First Jesuit pope brings new concerns, new style

Thu Mar 14, 2013 12:26pm EDT
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By Tom Heneghan and Mary Wisniewski

VATICAN CITY/CHICAGO (Reuters) - The Jesuits, the legendary order of Roman Catholic priests known for its intellectuals, missionaries and iconoclasts, are unusual in the Church because they take a vow of obedience to the pope.

Now that one from their own ranks has become Pope Francis, Jesuits are wondering whether there should even be a Jesuit pontiff and how former Cardinal Jorge Bergoglio can carry out this unprecedented task.

Jesuits described themselves as doubly stunned by the surprise election but sure that Francis would take his guidance from their order's long tradition of spirituality that stresses practical solutions to problems in the world.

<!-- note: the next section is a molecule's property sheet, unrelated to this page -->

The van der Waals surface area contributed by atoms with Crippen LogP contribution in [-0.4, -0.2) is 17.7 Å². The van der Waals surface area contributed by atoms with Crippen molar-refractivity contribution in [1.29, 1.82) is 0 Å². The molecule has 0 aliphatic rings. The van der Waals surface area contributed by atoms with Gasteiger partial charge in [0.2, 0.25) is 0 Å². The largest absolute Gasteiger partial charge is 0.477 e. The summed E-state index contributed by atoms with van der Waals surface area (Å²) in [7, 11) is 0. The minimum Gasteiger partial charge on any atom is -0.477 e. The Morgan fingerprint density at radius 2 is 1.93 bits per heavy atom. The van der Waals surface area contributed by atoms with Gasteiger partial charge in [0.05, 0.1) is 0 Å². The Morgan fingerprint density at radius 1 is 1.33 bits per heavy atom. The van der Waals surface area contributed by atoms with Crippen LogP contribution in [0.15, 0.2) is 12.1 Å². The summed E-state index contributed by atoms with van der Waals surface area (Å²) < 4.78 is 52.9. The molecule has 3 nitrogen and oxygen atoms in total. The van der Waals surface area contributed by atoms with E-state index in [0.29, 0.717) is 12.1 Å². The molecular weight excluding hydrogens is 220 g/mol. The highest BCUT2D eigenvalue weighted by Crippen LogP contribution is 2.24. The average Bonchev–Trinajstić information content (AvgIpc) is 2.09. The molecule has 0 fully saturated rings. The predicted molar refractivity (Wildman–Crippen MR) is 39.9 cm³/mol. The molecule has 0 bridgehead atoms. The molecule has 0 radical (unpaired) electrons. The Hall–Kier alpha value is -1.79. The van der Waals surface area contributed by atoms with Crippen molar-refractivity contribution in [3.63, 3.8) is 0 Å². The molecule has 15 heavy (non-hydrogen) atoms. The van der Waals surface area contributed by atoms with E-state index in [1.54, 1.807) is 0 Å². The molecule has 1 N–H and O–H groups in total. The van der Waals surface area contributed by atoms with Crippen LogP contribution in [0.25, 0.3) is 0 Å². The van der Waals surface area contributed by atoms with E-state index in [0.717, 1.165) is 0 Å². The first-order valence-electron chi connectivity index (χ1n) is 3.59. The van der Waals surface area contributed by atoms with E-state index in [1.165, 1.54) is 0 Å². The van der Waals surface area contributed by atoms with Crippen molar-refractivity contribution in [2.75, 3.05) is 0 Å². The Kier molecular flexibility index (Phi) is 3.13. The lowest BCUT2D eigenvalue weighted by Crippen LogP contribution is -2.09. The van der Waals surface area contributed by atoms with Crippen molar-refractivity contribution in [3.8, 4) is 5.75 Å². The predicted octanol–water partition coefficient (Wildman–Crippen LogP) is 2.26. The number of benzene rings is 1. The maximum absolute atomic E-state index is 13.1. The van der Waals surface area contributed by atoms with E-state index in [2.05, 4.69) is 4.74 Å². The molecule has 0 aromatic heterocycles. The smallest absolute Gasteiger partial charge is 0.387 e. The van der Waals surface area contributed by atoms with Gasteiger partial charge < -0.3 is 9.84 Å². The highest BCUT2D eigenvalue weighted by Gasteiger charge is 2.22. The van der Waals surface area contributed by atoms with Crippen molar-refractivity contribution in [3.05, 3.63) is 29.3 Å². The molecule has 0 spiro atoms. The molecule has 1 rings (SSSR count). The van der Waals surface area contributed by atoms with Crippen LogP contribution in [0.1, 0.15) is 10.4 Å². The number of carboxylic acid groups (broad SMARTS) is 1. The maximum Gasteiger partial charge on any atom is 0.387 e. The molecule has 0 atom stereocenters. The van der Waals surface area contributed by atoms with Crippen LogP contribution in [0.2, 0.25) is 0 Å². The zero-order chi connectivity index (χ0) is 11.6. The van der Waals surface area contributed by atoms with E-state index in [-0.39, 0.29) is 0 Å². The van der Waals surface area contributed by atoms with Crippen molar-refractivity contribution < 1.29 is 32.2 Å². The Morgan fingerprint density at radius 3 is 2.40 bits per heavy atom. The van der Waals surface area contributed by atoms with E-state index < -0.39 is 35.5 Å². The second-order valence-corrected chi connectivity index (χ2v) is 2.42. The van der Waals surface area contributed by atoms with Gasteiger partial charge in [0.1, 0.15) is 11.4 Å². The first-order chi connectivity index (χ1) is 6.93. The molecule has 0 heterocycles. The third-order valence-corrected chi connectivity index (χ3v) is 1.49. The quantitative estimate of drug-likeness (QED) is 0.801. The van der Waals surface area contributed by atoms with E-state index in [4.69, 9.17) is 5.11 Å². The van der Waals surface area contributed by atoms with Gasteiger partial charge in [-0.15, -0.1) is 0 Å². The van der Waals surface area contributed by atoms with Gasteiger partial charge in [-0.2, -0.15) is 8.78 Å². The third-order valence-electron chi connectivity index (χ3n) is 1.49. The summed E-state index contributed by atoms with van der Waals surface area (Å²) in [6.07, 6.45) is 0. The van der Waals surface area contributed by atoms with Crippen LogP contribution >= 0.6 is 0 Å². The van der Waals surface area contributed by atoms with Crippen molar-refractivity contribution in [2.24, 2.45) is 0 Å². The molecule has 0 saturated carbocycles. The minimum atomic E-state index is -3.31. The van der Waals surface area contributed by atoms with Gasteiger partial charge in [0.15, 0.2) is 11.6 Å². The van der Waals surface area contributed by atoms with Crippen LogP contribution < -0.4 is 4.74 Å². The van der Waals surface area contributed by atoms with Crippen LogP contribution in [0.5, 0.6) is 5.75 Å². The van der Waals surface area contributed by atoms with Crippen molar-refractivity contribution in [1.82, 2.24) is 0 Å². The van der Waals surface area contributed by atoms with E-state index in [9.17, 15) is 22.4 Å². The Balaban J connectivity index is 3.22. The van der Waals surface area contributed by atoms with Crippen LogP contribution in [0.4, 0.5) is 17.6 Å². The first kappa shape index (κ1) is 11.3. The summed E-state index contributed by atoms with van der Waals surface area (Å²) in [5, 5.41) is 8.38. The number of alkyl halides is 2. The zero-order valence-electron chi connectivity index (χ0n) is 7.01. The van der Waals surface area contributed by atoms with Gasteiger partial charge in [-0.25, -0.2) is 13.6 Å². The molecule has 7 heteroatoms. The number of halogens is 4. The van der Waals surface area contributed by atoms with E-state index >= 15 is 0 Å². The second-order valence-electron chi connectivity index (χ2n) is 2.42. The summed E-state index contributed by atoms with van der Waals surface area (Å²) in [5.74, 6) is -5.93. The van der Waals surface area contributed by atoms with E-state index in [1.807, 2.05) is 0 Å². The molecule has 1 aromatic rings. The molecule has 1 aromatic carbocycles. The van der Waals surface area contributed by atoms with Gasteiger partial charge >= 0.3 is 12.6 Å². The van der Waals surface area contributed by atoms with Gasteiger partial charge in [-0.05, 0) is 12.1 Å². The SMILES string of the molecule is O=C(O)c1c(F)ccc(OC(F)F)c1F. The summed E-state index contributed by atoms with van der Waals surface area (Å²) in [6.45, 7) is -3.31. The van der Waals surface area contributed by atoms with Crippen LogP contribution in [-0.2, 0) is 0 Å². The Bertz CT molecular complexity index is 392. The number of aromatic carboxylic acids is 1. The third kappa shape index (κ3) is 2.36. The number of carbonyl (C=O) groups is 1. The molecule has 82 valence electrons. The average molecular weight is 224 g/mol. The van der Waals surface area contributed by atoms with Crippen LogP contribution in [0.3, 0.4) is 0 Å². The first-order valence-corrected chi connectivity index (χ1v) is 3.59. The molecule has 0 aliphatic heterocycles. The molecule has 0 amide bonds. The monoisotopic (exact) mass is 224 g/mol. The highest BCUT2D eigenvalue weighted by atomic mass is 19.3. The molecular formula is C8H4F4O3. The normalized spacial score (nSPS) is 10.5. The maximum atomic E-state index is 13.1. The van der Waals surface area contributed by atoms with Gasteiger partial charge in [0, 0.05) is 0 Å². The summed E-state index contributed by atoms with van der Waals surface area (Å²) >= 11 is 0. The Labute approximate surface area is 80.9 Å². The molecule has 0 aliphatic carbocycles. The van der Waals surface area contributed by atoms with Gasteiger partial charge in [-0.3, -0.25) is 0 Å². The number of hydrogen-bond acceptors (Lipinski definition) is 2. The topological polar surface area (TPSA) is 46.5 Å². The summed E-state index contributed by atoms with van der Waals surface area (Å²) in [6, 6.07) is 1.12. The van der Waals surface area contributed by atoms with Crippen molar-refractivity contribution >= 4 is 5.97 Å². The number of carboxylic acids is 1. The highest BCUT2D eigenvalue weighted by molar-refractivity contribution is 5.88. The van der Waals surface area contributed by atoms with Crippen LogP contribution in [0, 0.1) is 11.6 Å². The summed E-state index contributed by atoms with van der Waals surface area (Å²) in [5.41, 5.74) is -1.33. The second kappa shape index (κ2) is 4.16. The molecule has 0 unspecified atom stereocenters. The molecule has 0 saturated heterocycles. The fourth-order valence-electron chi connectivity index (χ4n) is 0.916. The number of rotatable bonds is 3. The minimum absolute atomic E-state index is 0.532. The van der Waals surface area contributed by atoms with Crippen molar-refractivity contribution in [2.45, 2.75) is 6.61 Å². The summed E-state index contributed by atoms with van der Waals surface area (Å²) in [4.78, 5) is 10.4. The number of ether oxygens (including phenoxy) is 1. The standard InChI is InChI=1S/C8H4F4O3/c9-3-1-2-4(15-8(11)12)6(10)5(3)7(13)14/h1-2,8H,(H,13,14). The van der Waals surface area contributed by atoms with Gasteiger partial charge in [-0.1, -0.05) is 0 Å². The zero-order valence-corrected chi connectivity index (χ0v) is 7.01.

"I am a bit shocked by the fact we have a Jesuit pope," said Vatican spokesman Rev Federico Lombardi, himself an Italian Jesuit. "Usually the Jesuits don't accept, or at least try to resist being nominated as bishops or cardinals.

"Who will the pope obey now? How will this obedience work?" asked Rev Nicolas Steeves, a French-American Jesuit doing doctoral studies in Paris.

Francis has not yet given any outline of reforms he plans for the scandal-hit Vatican, but Jesuits contacted by Reuters sketched out the guidelines they thought he would use.


"Jesuit spirituality is very practical, it's about helping people meet God in the concrete realities of their lives," said Rev Kevin O'Brien, Jesuit chaplain at Georgetown University in Washington.   Continued...

Newly elected Pope Francis, Cardinal Jorge Mario Bergoglio of Argentina waves from the steps of the Santa Maria Maggiore Basilica in Rome, March 14, 2013. At left is Cardinal Santos Abril of Spain and Cardinal Agostino Vallini, Vicar General of Rome at right. REUTERS/Alessandro Bianchi